"We had a developer come in for a $9 million land acquisition and development loan. We dispersed $4 million for him to acquire the land. He started building in 1988. Now the loan has come due. I had to call the loan because my loan {limit} to one borrower is $3 million. At this point, {the developer} needs money to complete the houses but I have to call his loan. He will take action against me because he's got a legal contract. His statement to me was, 'What are you going to do with the 100 lots I give you?' " in foreclosure?

"I'm going to have to hire him to complete the project. At the same time, my net worth falls. All over the country each of us will have to call several millions of dollars in loans. As a result, developers will go into default. In the next year or so, this thing will wreak havoc. What sense does it make to force us to call those loans and force builders into default?"

That's the crux of the question that S&L executives such as Sinclair and Perpetual Financial Corp. Chairman Thomas J. Owen asked repeatedly before Congress passed the so-called S&L rescue legislation last year. Owen argued long and passionately for some regulatory changes -- including the loans-to-one-borrower rule -- to be phased in to avoid almost certain disruptions in earnings and the economy.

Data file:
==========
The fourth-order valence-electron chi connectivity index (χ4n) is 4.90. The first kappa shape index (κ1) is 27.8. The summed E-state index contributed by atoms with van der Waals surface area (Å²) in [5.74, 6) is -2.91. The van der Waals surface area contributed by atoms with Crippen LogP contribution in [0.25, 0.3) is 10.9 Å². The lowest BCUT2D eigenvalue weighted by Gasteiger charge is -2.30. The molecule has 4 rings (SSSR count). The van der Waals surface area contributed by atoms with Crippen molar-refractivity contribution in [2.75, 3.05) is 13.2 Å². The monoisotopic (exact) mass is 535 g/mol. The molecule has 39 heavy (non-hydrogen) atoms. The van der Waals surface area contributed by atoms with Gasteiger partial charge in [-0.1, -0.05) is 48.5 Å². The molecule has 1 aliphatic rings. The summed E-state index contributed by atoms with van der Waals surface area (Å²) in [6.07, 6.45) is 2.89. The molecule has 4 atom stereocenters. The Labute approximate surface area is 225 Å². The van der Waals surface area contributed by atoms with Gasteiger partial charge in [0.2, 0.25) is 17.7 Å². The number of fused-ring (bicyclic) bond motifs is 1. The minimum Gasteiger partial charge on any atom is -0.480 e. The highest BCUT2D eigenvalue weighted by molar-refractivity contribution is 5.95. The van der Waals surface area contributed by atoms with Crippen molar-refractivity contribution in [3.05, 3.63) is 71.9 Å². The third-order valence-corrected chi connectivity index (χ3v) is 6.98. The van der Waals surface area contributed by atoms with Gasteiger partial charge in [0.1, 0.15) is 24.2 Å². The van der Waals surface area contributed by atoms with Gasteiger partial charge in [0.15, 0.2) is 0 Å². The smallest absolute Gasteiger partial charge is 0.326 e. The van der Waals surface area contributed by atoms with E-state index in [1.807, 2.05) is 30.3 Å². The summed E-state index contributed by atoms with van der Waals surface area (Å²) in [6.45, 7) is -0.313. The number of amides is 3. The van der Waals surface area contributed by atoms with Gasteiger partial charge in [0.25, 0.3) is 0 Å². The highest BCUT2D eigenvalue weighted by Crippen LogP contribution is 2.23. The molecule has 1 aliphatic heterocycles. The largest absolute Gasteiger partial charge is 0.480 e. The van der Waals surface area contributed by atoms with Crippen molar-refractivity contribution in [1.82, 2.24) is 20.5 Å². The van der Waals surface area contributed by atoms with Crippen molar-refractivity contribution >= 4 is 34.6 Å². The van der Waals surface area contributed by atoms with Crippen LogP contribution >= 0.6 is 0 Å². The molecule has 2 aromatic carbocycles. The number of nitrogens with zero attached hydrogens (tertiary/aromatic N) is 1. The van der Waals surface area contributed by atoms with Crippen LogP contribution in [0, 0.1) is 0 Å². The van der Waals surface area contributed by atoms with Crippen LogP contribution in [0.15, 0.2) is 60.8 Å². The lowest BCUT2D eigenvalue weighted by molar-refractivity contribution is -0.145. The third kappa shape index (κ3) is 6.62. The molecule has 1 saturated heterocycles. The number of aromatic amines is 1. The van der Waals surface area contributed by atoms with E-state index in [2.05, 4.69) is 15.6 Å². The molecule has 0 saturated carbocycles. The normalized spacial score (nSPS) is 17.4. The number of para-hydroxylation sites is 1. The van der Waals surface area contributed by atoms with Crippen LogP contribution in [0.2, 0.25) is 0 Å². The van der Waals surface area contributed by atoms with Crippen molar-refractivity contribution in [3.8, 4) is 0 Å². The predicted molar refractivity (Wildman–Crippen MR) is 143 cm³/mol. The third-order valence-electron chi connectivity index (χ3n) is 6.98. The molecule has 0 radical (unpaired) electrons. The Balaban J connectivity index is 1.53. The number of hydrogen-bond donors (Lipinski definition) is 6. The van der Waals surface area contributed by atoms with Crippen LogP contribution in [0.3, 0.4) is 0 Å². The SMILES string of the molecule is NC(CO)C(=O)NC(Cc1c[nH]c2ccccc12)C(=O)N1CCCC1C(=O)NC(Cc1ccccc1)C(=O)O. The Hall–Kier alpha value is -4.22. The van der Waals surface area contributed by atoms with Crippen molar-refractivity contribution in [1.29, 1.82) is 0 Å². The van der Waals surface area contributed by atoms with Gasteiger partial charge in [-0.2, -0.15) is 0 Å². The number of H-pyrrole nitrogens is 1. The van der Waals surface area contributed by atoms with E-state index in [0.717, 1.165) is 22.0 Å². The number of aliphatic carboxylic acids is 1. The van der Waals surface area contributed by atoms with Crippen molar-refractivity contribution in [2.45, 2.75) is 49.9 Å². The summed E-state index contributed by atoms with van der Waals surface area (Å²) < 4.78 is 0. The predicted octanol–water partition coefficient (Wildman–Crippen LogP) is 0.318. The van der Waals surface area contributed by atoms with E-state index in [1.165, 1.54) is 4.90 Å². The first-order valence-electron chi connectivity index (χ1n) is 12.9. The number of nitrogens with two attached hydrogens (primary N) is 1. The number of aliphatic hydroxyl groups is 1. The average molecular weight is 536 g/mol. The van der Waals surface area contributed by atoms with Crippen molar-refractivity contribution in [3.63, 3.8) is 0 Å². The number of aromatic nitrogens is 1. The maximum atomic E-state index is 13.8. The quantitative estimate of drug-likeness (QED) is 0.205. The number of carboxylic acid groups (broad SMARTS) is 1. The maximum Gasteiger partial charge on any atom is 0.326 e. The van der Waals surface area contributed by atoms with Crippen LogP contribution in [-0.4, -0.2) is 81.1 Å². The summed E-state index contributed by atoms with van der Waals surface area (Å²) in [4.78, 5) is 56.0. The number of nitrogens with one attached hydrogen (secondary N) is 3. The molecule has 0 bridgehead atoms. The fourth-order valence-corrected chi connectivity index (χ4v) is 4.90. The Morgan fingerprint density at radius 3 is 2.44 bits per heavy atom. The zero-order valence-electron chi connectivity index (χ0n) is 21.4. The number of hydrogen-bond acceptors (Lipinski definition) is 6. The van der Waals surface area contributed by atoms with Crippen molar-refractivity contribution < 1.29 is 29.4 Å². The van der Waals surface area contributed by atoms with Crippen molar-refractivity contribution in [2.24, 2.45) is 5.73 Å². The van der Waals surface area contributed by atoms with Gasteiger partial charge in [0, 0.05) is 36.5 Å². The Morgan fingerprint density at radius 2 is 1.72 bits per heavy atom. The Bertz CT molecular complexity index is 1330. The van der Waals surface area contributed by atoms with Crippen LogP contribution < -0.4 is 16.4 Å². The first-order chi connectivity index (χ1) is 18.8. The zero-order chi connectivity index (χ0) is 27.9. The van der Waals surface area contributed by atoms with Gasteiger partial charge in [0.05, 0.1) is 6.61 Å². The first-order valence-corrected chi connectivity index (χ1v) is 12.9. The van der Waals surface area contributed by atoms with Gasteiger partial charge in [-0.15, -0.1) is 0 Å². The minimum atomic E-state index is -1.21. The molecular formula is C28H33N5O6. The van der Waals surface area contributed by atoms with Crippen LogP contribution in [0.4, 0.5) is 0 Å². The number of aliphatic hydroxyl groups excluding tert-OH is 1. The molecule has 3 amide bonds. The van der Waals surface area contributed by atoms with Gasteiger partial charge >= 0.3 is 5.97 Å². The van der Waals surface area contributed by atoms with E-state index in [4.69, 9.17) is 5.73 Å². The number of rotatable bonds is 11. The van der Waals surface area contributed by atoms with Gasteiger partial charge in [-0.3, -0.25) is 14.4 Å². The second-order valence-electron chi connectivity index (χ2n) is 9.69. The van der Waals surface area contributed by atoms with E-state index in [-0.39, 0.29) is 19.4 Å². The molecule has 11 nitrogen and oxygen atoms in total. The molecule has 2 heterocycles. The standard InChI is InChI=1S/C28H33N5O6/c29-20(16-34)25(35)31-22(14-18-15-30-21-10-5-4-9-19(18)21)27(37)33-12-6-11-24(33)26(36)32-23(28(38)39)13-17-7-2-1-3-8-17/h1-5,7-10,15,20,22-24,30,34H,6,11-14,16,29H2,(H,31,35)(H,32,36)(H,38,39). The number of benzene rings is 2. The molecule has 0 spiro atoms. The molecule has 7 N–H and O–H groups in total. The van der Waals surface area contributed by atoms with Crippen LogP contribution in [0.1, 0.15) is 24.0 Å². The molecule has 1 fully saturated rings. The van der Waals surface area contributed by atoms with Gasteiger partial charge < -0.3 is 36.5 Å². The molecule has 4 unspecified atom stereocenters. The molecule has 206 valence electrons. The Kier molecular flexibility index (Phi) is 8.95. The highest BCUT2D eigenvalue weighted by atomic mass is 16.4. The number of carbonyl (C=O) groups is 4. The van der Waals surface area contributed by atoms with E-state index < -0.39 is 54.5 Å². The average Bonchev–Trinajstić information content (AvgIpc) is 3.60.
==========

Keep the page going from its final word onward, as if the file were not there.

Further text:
The decision by the Office of Thrift Supervision to do just that, though limited in scope, is vindication of sorts for those who warned of the consequences of enforcing the restrictive 15 percent loan limit without benefit of a grandfather provision.

"I applaud {OTS director} Timothy Ryan," says Sinclair. "It was an aggressive move but he needs to go further. There's got to be some flexibility for those that are not in compliance to get healthy. I'm not asking the OTS to make a blanket change. Just do it on a case-by-case basis."

Sinclair insists, "The government shot itself in the foot with {the S&L bailout} legislation, hoping that it would cure things."

The pain could get worse if Congress and regulators fail to review the S&L rescue law in the context of an economy that is considerably weaker than when the measure was approved.